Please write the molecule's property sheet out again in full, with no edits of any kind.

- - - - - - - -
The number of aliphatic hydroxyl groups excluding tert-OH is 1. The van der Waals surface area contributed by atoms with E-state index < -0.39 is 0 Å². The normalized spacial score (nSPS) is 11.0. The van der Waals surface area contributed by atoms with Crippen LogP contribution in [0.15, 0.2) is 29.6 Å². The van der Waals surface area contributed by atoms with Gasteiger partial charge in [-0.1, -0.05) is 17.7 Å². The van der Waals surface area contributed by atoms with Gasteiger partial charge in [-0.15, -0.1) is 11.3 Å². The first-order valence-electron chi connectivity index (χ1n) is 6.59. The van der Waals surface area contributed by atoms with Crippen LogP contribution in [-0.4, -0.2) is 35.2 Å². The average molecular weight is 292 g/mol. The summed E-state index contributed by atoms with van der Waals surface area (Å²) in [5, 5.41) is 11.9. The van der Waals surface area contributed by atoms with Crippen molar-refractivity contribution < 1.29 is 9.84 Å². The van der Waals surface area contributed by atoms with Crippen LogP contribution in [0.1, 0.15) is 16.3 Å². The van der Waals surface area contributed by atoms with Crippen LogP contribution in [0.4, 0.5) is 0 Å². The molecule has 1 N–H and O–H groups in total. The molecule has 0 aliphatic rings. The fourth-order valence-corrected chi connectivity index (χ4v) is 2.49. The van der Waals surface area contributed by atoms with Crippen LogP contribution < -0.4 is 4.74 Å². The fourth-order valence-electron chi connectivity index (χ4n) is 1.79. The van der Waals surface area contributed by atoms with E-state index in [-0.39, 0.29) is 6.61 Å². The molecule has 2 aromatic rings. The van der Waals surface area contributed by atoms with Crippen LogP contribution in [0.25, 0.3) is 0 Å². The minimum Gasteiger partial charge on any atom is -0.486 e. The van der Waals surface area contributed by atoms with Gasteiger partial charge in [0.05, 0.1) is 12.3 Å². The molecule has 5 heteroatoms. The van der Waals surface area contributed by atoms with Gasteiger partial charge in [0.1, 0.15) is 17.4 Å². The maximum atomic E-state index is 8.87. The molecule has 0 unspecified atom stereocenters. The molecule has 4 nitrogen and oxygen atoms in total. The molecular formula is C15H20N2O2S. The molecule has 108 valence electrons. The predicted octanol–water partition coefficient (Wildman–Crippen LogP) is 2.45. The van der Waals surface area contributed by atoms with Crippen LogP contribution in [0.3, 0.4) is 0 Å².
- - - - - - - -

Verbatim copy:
The number of aliphatic hydroxyl groups excluding tert-OH is 1. The van der Waals surface area contributed by atoms with E-state index < -0.39 is 0 Å². The normalized spacial score (nSPS) is 11.0. The van der Waals surface area contributed by atoms with Crippen LogP contribution in [0.15, 0.2) is 29.6 Å². The van der Waals surface area contributed by atoms with Gasteiger partial charge in [-0.1, -0.05) is 17.7 Å². The van der Waals surface area contributed by atoms with Gasteiger partial charge in [-0.15, -0.1) is 11.3 Å². The first-order valence-electron chi connectivity index (χ1n) is 6.59. The van der Waals surface area contributed by atoms with Crippen LogP contribution in [-0.4, -0.2) is 35.2 Å². The average molecular weight is 292 g/mol. The summed E-state index contributed by atoms with van der Waals surface area (Å²) in [5, 5.41) is 11.9. The van der Waals surface area contributed by atoms with Crippen molar-refractivity contribution < 1.29 is 9.84 Å². The van der Waals surface area contributed by atoms with Crippen LogP contribution in [0.1, 0.15) is 16.3 Å². The van der Waals surface area contributed by atoms with Crippen LogP contribution in [0.4, 0.5) is 0 Å². The molecule has 1 N–H and O–H groups in total. The molecule has 0 aliphatic rings. The fourth-order valence-corrected chi connectivity index (χ4v) is 2.49. The van der Waals surface area contributed by atoms with Crippen LogP contribution < -0.4 is 4.74 Å². The fourth-order valence-electron chi connectivity index (χ4n) is 1.79. The van der Waals surface area contributed by atoms with E-state index in [-0.39, 0.29) is 6.61 Å². The molecule has 2 aromatic rings. The van der Waals surface area contributed by atoms with Crippen LogP contribution in [0.25, 0.3) is 0 Å². The minimum Gasteiger partial charge on any atom is -0.486 e. The van der Waals surface area contributed by atoms with Gasteiger partial charge in [0.05, 0.1) is 12.3 Å². The molecule has 5 heteroatoms. The van der Waals surface area contributed by atoms with Gasteiger partial charge in [0.1, 0.15) is 17.4 Å². The maximum atomic E-state index is 8.87. The molecule has 0 unspecified atom stereocenters. The molecule has 4 nitrogen and oxygen atoms in total. The molecular formula is C15H20N2O2S. The molecule has 108 valence electrons. The predicted octanol–water partition coefficient (Wildman–Crippen LogP) is 2.45. The van der Waals surface area contributed by atoms with Crippen LogP contribution in [0.3, 0.4) is 0 Å².